This may be culture-specific, but from my point of view, you’re asking for someone to work for free. The interview should be the interview; you don’t ask someone to do more work after the interview. And from your point of view, how do you know you can trust that the person in question was the one who did the homework? If you want them to do some live ...
IMO, your interview process shows that your company doesn't really understand QA to begin with.
QA has specific goals. It isn't "sit here with our software for x hours and figure things out". It needs to be clearly categorized, and there should be a pass/fail list of objectives.
Your scenario is unrealistic, because there is no way to ever finish. At ...
You know, the funny thing is, this almost became a good interview tool.
If I walked in to a QA interview, and the interviewer said, "By the way, when you're done, we'd like you to bug-hunt our production product when you go home," my first thought would be: You clearly don't care about your QA programmers (Why would you? If you feel you can get random ...
Your boss doesn't want a flat "No" or to hear their request is impractical.
They want to reduce the risk of releasing changes to the application.
Make your boss choose your priorities, that is one of the roles of a manager.
Add scenarios based on team knowledge and work with your boss to rank them by risk.
Implement top priority scenarios
Go back to ...
John Ruberto wrote an article some years ago on Stickyminds entitled, "Is 100% Unit Test Coverage Enough?". The article can be found here:
In it he presents the argument that there are different kinds of coverage. One could cover 100% of requirements, but that doesn't include ...
Off the top of my head:
Memory footprint. Allocations that "rarely" fail on a desktop OS may fail on a mobile platform
Battery impact - on a desktop app, it's common to have a thread polling, or a background task. On a mobile platform, activities like this can drain battery pretty quickly
Desktop applications often assume reliable network access. Mobile ...
And as a homework we have asked to test the game and find critical bugs
No, no, no.
It is not your place to give "homework" from a job interview, least of all "homework" that involves doing your job for you for free.
Nothing related to the core gameplay, and nothing really critical.
I'm not surprised — you put in place no structure. No ...
I think it's a good practice to give some demo Game & ask the tester to find some bugs in the game it helps to figure out these basic qualities of the candidate like.
Decision making capability (Bug or not)
Attention to details (Instruction sheet)
Efficiency of the candidate
Focus on random application (Layman approach)
It's always good to use numbers to make your point-
There are N models and sub models of iPhones (for some applications you should also count the phone's network sub-type), each with M available iOS versions and sub versions (this is not entirely accurate, some models and iOS versions don't work together, but never mind that now)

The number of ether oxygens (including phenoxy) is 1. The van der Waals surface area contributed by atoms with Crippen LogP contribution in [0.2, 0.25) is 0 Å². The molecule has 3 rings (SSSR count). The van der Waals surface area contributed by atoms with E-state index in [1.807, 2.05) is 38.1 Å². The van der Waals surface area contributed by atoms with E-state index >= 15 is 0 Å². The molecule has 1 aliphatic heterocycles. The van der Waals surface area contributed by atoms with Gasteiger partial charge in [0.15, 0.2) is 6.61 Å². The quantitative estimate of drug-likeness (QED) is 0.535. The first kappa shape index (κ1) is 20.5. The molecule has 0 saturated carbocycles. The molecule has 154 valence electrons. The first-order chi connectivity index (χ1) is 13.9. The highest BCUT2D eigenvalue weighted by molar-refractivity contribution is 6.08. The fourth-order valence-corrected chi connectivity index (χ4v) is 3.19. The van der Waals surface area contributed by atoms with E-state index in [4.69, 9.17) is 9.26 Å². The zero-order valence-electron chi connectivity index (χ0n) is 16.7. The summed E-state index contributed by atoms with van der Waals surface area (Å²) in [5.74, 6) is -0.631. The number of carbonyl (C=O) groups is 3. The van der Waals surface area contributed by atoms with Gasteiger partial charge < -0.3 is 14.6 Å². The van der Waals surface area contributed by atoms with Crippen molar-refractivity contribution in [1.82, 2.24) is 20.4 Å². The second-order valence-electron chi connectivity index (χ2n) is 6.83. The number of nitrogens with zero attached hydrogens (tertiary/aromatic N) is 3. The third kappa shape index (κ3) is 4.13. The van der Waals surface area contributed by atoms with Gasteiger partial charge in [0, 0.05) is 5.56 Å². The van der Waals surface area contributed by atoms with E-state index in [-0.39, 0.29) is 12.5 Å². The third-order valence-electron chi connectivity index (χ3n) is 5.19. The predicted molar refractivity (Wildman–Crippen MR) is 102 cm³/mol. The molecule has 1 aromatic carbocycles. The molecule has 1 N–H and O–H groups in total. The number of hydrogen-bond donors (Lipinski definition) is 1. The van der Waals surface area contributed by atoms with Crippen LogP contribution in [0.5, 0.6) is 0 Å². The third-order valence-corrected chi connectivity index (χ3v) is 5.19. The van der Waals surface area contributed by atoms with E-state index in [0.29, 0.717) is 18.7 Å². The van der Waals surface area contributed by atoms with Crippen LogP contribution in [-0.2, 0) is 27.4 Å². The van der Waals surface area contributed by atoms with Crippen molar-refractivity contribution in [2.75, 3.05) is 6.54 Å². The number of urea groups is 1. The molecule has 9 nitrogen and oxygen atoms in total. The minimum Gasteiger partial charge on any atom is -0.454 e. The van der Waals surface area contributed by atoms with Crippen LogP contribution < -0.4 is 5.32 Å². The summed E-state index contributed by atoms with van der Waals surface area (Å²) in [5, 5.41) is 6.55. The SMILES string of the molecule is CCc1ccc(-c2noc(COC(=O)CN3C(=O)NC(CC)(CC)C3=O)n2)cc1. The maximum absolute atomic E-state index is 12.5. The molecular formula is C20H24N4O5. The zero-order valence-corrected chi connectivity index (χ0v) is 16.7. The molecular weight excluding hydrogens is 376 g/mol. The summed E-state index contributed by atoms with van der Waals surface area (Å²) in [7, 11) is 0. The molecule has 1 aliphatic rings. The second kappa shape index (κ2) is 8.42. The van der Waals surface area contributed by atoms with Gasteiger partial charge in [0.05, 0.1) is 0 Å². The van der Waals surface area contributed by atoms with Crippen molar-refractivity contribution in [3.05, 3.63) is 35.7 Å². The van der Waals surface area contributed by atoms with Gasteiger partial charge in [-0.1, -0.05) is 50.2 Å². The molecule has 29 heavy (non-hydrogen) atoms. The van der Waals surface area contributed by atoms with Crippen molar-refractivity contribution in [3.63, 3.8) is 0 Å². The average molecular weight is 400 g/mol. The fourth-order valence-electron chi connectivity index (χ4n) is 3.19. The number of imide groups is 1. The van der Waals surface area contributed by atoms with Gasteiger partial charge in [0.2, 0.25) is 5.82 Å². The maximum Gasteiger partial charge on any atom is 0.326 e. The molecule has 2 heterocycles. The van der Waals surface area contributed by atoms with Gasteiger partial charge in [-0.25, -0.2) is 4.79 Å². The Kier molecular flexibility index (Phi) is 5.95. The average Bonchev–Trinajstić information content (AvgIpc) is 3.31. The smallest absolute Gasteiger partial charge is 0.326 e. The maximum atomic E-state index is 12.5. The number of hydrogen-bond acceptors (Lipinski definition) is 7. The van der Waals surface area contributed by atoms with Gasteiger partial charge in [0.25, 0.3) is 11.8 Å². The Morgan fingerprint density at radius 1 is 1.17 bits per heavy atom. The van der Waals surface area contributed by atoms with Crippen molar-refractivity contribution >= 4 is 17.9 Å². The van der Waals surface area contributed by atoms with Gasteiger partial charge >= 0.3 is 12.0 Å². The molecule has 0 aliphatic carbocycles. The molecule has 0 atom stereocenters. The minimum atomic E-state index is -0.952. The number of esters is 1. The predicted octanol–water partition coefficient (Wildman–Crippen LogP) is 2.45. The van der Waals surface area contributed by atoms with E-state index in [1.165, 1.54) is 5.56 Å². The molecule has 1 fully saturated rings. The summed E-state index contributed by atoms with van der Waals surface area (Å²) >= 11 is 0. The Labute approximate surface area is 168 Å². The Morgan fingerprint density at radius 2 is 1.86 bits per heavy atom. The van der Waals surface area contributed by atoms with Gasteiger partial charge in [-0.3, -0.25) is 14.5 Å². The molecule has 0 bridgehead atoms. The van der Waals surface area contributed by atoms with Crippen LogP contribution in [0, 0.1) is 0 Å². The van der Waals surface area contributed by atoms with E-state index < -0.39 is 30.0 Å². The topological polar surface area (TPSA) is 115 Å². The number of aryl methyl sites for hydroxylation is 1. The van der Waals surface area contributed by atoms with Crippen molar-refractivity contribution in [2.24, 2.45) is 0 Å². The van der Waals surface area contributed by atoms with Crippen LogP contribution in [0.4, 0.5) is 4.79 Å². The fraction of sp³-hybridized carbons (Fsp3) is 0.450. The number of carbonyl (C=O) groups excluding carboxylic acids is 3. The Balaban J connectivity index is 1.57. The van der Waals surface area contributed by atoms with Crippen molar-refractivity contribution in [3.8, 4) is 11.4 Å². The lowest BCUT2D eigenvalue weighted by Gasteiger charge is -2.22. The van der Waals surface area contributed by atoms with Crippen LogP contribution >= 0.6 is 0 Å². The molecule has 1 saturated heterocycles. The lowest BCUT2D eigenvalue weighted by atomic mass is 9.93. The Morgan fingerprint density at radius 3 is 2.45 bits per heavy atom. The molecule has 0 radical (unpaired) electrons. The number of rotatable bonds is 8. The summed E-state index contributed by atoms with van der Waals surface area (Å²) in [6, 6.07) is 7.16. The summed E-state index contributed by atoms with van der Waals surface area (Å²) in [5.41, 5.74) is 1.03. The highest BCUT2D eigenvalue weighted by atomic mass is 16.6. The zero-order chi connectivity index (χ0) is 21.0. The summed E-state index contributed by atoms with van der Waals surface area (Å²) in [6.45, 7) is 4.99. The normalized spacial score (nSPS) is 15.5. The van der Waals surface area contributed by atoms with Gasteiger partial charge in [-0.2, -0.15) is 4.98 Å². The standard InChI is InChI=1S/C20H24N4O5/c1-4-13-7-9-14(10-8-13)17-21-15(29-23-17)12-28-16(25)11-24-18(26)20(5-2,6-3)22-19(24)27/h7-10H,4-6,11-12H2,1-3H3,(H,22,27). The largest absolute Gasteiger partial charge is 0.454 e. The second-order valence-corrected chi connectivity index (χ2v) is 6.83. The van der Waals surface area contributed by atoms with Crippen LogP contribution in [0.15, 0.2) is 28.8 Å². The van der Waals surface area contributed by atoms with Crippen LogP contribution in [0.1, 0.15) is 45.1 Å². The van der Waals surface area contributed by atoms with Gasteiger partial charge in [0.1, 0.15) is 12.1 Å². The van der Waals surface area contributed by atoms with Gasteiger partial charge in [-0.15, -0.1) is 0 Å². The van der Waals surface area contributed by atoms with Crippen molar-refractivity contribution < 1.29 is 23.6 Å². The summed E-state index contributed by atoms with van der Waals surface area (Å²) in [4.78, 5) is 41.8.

Older iOS versions needs ...
There are a number of tools available for testing mobile apps:
But my experience -I can suggest you Appium is the best tool for both Android & iOS mobile testing.
I'm working on Appium from last 6 months in my organization it is pretty good.
The main advantages of using Appium is-
My personal experience is with testing iOS devices so I can only refer to those. Your question is broken up into three separate parts so I will answer each of those in turn.
I'm thinking along the lines of a Firebug for the
iPhone/iPad/Android/BB that can truly give more insight on the
This is supported in iOS6 by enabling the "...
The main differences between Appium and AndroidDriver/iPhoneDriver are architectural.
The AndroidDriver/iPhoneDriver work the same basic way - they are applications you launch on the phone that create a webview that you can remote control with selenium. The limitations to this approach are:
No control over hardware/operating system.
Webviews are not a real ...
Actually this is a good testing question because you are evaluating the client/server functionality between a device and a cloud service, and how the mobile client behaves when it changes from one state (eg logged on in cloud w/connection) to another state (logged on with no connection).
If the user is "offline" (e.g. changes to airplane mode) or has lost ...
Some ideas for the GPS part, based on my experience testing GPS's:
Do field tests, and choose you locations wisely- from totally open skies to crowded tall buildings with limited to no GPS reception, from standing still to driving slow and fast, change heights during the tests (GPS is less accurate in reporting heights), choose different times of day, ...
"ShootMe" (Screen Grabber) Allows you take screenshots of your device and also do screencasting up to 30 fps
"Log Collector" Collects a device log and sends it to a developer using a method (email, messaging, etc.) of your choice.